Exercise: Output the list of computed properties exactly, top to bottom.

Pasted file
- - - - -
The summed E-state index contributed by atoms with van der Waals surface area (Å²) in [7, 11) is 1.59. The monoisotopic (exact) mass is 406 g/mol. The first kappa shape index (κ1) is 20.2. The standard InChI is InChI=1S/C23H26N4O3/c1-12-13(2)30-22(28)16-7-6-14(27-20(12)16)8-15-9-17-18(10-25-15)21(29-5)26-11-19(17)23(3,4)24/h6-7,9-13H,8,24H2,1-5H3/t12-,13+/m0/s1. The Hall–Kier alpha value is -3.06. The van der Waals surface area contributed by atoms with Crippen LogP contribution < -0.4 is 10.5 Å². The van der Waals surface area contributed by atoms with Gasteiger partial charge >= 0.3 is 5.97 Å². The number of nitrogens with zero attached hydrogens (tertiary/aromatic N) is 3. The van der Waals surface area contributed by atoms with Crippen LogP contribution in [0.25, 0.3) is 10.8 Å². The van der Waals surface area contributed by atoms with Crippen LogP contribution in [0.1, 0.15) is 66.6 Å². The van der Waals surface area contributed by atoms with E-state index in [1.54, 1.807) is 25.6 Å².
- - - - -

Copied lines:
The summed E-state index contributed by atoms with van der Waals surface area (Å²) in [7, 11) is 1.59. The monoisotopic (exact) mass is 406 g/mol. The first kappa shape index (κ1) is 20.2. The standard InChI is InChI=1S/C23H26N4O3/c1-12-13(2)30-22(28)16-7-6-14(27-20(12)16)8-15-9-17-18(10-25-15)21(29-5)26-11-19(17)23(3,4)24/h6-7,9-13H,8,24H2,1-5H3/t12-,13+/m0/s1. The Hall–Kier alpha value is -3.06. The van der Waals surface area contributed by atoms with Crippen LogP contribution < -0.4 is 10.5 Å². The van der Waals surface area contributed by atoms with Gasteiger partial charge >= 0.3 is 5.97 Å². The number of nitrogens with zero attached hydrogens (tertiary/aromatic N) is 3. The van der Waals surface area contributed by atoms with Crippen LogP contribution in [0.25, 0.3) is 10.8 Å². The van der Waals surface area contributed by atoms with Crippen LogP contribution in [0.1, 0.15) is 66.6 Å². The van der Waals surface area contributed by atoms with E-state index in [1.54, 1.807) is 25.6 Å².